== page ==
Britain's Boris Johnson to visit Iran in a bid to release Zaghari-Ratcliffe

Britain's Boris Johnson to visit Iran in a bid to release Zaghari-Ratcliffe
3 min read
08 December, 2017
Boris Johnson will be visiting Iran to discuss the case of imprisoned British citizen, Nazanin Zaghari-Ratcliffe, while both countries refute their financial deal is related to the case.
The trip will be Johnson's first visit to Iran [Getty]
The British Foreign Secretary Boris Johnson is set to visit Iran this weekend where he will press for the release of a British-Iranian woman held in a Tehran prison.

Johnson, who is currently in Oman for the start of a three-day visit which will take him to the United Arab Emirates and Iran, will meet with his Iranian counterpart Javad Zarif for two days' of talks including seeking the release of Nazanin Zaghari-Ratcliffe.

The British-Iranian was working at the Thomson Reuters Foundation – the media organisation's philanthropic arm – at the time of her arrest. She was sentenced to five years in prison in September 2016 for taking part in mass anti-regime protests in 2009 – a charge she denies.

Zaghari-Ratcliffe is due to face fresh propaganda charges in court on Sunday, which could land her several more years in jail.

The case has become highly politicised, especially after a careless blunder by Johnson last month in which he stated that Zaghari-Ratcliffe had been training journalists in Iran. This has been used by the Iranian authorities to help justify the new charges and may contribute to her potentially lengthened sentence.

"The government remains very concerned about all our dual nationals detained in Iran and has been doing everything it can to make progress on their cases, while approaching them in a way that we judge is in their best interests," a Foreign Office spokesman said.

"The foreign secretary will urge the Iranians to release dual nationals where there are humanitarian grounds to do so."

Read also: Boris Johnson's blunder on Nazanin is now one too many
Crucial time

The trip will be Johnson's first visit to Iran, the first of a British foreign secretary since 2015 and only the third since 2003. Johnson is also expected to discuss the Iranian nuclear deal and trade between the two countries.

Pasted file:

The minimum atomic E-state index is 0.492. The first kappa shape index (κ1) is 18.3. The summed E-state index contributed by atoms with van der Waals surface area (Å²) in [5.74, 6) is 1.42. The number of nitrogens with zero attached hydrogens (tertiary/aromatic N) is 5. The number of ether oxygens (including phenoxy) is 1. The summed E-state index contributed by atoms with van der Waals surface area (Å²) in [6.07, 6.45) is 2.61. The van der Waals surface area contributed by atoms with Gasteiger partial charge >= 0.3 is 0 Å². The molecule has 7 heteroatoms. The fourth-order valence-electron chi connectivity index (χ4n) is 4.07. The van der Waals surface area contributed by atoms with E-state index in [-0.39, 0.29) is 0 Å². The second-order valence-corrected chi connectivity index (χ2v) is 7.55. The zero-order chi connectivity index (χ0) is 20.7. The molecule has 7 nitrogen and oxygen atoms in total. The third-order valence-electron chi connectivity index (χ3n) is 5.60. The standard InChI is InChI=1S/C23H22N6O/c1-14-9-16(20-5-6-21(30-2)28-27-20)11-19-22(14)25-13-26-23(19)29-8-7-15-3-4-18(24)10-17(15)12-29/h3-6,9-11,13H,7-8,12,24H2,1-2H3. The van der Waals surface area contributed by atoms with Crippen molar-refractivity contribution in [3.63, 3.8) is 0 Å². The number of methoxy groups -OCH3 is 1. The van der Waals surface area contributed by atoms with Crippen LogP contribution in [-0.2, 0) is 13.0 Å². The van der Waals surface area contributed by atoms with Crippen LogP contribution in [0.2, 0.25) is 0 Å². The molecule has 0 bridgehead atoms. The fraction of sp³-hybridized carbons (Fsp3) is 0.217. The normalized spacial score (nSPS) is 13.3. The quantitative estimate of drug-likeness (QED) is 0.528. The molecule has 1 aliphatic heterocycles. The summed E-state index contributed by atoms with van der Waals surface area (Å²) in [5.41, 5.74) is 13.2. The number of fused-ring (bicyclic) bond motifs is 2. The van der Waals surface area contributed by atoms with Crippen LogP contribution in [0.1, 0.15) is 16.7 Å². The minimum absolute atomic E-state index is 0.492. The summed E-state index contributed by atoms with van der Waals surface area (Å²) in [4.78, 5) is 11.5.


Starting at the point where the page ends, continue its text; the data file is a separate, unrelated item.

Oman is widely known as the West's interlocutor when dealing with Iran. 

"This visit comes at a crucial time for the Gulf region and provides an opportunity to discuss a peaceful solution to the conflict in Yemen, the future of the Iran nuclear deal and the current volatility in the Middle East," the spokesman said. "We expect talks to cover a wide range of issues from the bilateral relationship to regional security." 

The trip comes amid news that the two countries are striking a financial deal reportedly related to a pre-1979 arms deal.

Fresh information reveals that London is considering repaying Tehran around £400 million related to a pre-1979 arms deal. Both sides insist that the payment is not related to the Zaghari-Ratcliffe case, however America made a similar payment which saw the release of four US citizens in 2016.

'Mockery of justice'

Zaghari-Ratcliffe was arrested at Tehran airport on April 3 2016 after visiting family. She was travelling with her daughter Gabriella, now three years old, who remains in Tehran with her grandmother. 

Thomson Reuters chief executive Monique Villa called the sentence "a mockery of justice," and said the new charges risked a further 16-year prison sentence.  

A renewed urgency accompanies Johnson's visit, as Zaghari-Ratcliffe is reportedly "close to a mental breakdown", after suffering panic attacks, insomnia, depression and suicidal thoughts.

Zaghari-Ratcliffe's husband Richard Ratcliffe said Johnson's visit to Iran is likely to give his wife hope.

"Nazanin has a new court case on Sunday, so it is really, really great that he is able to be there, just to press how important it is that she could be home with her family," he told Sky News television.

"Him being there can only make things better. It makes a clear statement that he is concerned about Nazanin, he is concerned about the other cases.

"I am sure the fact that the foreign secretary is going will have given her some hope."